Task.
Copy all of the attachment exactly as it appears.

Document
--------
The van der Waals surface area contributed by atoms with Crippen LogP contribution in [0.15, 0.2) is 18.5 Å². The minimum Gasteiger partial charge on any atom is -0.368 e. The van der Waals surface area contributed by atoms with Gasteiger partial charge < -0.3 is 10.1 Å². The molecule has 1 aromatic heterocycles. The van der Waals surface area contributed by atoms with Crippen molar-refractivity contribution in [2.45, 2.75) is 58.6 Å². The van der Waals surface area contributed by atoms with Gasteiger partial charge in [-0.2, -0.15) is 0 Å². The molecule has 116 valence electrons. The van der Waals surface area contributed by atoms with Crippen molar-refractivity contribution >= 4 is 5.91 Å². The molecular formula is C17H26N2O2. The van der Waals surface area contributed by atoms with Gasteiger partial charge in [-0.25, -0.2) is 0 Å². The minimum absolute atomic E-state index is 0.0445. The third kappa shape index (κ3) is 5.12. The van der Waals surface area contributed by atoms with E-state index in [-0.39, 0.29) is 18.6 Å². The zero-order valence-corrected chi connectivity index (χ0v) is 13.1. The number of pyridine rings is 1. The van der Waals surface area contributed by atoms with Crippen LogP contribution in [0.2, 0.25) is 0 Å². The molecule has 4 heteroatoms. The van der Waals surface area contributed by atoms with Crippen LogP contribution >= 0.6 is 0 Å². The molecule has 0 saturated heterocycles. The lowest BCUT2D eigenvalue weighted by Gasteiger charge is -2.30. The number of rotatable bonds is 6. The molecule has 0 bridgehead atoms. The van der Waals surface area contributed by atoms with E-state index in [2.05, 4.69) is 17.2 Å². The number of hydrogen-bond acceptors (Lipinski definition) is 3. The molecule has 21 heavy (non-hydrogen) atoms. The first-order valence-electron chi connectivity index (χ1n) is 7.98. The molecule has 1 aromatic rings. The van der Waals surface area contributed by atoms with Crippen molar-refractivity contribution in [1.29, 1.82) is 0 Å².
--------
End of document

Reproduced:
The van der Waals surface area contributed by atoms with Crippen LogP contribution in [0.15, 0.2) is 18.5 Å². The minimum Gasteiger partial charge on any atom is -0.368 e. The van der Waals surface area contributed by atoms with Gasteiger partial charge < -0.3 is 10.1 Å². The molecule has 1 aromatic heterocycles. The van der Waals surface area contributed by atoms with Crippen molar-refractivity contribution in [2.45, 2.75) is 58.6 Å². The van der Waals surface area contributed by atoms with Gasteiger partial charge in [-0.2, -0.15) is 0 Å². The molecule has 116 valence electrons. The van der Waals surface area contributed by atoms with Crippen molar-refractivity contribution >= 4 is 5.91 Å². The molecular formula is C17H26N2O2. The van der Waals surface area contributed by atoms with Gasteiger partial charge in [-0.25, -0.2) is 0 Å². The minimum absolute atomic E-state index is 0.0445. The third kappa shape index (κ3) is 5.12. The van der Waals surface area contributed by atoms with E-state index in [-0.39, 0.29) is 18.6 Å². The zero-order valence-corrected chi connectivity index (χ0v) is 13.1. The number of pyridine rings is 1. The van der Waals surface area contributed by atoms with Crippen LogP contribution in [0.2, 0.25) is 0 Å². The molecule has 4 heteroatoms. The van der Waals surface area contributed by atoms with Crippen LogP contribution >= 0.6 is 0 Å². The molecule has 0 saturated heterocycles. The lowest BCUT2D eigenvalue weighted by Gasteiger charge is -2.30. The number of rotatable bonds is 6. The molecule has 0 bridgehead atoms. The van der Waals surface area contributed by atoms with E-state index in [2.05, 4.69) is 17.2 Å². The number of hydrogen-bond acceptors (Lipinski definition) is 3. The molecule has 21 heavy (non-hydrogen) atoms. The first-order valence-electron chi connectivity index (χ1n) is 7.98. The molecule has 1 aromatic rings. The van der Waals surface area contributed by atoms with Crippen molar-refractivity contribution in [1.29, 1.82) is 0 Å².